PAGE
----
Additional existential dangers were somehow supposed to alleviate the existential dangers already bedeviling us. More security, preached omniscient know-it-alls, will be achieved by critically compromising our security.

We plebeians may have exhibited benighted skepticism, but our self-assured left wing couldn’t be bothered by the commoners’ common sense.

While we can thank our lucky stars that the Assads (both father and son) proved too pig-headed to avail themselves of our misguided largess, we may also wonder why there’s no public breast-beating by withdrawal-advocates – not even a wee semi-guilty tap on the upper torso. Hezbollah and Hamas predations, the pullback-promoters lead us to believe, resulted from recurrent, unavoidable natural disasters – a force majeure, which nobody could forecast, much less prevent.

Yet the Kassams, Grads and mortar shells unleashed on civilians should have been instantly recognized as inevitable fallout from the follies of Oslo and its disengagement derivative. We were promised the reverse. Just before the Likud’s May 2004 referendum on disengagement (the one Ariel Sharon adamantly demanded, ignominiously lost and brazenly ignored), the then-premier assured his electorate that “disengagement is good for our national defense. It’ll enable us to pursue an uncompromising war against terror. It’ll give us a free hand to combat terrorists. Disengagement will improve the IDF’s ability to strike back and will confer legitimacy upon its operations.”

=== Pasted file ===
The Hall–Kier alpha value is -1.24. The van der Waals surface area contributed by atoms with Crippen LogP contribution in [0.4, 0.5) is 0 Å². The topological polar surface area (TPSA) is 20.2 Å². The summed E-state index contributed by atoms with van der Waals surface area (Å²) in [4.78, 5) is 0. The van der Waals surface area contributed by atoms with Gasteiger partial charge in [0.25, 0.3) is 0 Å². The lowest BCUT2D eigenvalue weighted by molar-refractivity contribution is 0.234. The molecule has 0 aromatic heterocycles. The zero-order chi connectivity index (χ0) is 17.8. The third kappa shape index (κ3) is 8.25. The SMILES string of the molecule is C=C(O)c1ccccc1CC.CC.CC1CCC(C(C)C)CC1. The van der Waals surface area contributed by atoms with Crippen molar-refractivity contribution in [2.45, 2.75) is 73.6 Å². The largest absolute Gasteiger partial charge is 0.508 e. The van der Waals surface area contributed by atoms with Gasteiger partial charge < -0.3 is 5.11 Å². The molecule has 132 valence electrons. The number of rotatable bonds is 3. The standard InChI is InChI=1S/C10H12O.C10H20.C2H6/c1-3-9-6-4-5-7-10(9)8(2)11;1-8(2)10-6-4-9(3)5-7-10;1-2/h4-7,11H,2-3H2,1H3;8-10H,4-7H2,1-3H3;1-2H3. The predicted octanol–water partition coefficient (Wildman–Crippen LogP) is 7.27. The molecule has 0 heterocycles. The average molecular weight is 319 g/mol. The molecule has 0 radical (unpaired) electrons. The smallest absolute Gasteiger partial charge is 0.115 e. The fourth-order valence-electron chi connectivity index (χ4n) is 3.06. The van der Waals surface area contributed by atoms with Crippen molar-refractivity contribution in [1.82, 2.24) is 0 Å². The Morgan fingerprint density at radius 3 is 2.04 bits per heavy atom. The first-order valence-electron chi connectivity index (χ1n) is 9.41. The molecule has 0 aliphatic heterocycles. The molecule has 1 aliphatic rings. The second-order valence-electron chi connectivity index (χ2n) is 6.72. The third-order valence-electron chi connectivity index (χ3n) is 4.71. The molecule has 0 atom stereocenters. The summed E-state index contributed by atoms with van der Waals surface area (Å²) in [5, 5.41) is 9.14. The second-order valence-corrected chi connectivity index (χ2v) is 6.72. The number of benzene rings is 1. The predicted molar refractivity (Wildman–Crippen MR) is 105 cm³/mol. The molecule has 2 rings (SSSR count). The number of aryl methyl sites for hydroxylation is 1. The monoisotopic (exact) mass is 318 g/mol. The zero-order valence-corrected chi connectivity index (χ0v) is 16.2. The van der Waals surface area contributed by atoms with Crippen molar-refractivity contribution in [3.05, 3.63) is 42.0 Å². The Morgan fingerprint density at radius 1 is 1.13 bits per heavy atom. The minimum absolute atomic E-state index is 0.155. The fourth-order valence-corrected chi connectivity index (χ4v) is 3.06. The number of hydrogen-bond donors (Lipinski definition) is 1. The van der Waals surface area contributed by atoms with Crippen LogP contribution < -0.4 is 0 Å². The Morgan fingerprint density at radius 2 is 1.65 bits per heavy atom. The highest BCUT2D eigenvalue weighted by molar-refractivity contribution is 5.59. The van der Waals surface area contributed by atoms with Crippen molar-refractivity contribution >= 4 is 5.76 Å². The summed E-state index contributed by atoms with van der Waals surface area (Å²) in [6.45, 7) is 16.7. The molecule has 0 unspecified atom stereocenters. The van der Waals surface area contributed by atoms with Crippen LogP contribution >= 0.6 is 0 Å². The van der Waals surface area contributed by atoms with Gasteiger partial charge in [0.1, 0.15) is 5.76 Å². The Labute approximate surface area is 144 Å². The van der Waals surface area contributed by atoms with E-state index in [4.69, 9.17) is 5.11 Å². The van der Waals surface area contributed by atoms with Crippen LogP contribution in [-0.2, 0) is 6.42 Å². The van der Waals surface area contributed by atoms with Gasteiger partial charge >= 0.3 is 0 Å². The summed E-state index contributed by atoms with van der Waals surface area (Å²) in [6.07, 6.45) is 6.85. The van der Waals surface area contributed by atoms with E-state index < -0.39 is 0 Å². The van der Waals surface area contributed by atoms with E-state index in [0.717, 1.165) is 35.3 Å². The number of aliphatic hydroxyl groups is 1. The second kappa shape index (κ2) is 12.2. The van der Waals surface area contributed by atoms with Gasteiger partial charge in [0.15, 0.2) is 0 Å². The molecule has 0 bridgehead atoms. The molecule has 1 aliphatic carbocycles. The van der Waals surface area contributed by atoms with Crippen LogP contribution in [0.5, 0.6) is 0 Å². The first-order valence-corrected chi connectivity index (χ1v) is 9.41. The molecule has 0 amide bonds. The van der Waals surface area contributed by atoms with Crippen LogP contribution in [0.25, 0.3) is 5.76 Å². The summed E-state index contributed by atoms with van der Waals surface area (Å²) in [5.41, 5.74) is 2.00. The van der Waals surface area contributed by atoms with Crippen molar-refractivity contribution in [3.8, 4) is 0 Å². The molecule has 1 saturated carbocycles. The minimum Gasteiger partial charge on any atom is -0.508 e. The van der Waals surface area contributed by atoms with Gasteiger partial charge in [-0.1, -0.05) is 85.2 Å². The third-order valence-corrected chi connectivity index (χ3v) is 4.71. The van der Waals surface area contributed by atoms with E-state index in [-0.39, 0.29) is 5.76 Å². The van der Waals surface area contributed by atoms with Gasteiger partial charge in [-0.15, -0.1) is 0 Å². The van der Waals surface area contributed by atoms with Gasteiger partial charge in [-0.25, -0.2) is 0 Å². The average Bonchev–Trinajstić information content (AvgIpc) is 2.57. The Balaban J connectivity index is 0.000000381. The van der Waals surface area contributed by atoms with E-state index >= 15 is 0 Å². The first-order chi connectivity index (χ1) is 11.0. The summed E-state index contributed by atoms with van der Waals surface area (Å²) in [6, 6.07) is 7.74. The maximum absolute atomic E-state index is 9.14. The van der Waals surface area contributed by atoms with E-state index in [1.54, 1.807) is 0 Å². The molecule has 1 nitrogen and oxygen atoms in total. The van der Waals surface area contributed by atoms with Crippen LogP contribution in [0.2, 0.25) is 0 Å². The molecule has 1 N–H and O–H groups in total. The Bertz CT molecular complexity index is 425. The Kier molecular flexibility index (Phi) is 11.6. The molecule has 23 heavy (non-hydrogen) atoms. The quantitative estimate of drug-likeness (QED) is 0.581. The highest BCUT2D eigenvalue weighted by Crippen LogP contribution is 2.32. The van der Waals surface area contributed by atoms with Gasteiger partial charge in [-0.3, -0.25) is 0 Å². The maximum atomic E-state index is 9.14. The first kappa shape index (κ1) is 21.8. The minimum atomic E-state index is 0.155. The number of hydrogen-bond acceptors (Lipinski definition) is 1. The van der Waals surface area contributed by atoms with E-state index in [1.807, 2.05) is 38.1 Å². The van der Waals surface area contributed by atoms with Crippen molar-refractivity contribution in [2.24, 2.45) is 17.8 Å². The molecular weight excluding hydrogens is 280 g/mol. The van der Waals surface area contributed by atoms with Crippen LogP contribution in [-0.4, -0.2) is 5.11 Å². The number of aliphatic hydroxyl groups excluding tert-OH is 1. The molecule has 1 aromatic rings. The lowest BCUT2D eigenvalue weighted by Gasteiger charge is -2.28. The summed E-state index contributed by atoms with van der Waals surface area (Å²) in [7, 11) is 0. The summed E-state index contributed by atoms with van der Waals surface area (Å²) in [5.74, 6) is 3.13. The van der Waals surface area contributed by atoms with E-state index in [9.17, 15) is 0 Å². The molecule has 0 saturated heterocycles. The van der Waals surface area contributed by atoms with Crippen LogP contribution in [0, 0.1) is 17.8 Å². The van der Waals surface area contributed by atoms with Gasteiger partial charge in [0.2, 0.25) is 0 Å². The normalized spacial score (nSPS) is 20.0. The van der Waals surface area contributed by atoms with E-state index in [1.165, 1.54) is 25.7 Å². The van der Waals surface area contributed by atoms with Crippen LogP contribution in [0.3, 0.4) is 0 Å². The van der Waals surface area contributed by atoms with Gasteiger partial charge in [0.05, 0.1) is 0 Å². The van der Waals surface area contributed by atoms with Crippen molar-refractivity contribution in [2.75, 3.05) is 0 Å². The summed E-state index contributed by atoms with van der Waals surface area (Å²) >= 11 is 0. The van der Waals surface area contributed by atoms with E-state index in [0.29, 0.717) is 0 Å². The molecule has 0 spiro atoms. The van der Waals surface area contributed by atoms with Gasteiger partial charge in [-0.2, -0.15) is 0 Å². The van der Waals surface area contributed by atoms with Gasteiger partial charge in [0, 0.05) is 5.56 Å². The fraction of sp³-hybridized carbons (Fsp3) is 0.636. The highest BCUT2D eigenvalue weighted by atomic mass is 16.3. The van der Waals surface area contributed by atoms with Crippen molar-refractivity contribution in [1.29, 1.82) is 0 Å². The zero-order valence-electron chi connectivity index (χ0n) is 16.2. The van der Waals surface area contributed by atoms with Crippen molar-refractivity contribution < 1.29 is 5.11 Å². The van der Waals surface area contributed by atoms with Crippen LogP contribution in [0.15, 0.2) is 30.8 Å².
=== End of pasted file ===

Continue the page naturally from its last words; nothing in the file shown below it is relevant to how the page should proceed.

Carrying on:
Do Israel’s voluble peace-pushers still recall that undertaking? Odds are they’re still in denial.

Already a century ago, Sigmund Freud focused on the denial aberration, defining it as “the rejection of what is too difficult to admit, while simultaneously insisting that the unpalatable truth is actually false,” the hell with empirical evidence. Freud dubbed this “simple denial” of what are indisputable facts.

A variation on the theme is “minimization.” Here the facts aren’t spurned outright, but are rationalized, so that only their grim ramifications are denied. The final variant is “projection,” where both facts and their consequences are acknowledged but responsibility is assiduously denied and attributed to others.

Our Left’s propaganda should make all the above painfully familiar.

Those who obsessively urge us to keep retreating will never confess to egregious error, yet they’ll blame the rest of us for not having dutifully carried out their recommendations. In the end it’s all our fault – the fault of those of us who steadfastly refused to be hoodwinked, the fault of those who warned that ostensible Israeli weakness is bound to boost fanatics, the fault of those who foresaw the debacle only to be demonized as warmongers and/or scaremongers.

But it gets worse. When all aforementioned denial options are exhausted, there’s always one final refuge left – “denial of denial.” It’s the ultimate major impediment to correcting harmful perceptions.

Essentially, denial of denial bolsters confidence that nothing whatever needs be changed.

Here, of course, we enter the related realm of self deception, where al-Qaida can be blithely banished from blissful daydreams, the sort that leftist dogma peddlers strive to imperiously impose on all recidivist naysayers and obstructionist denial-resisters.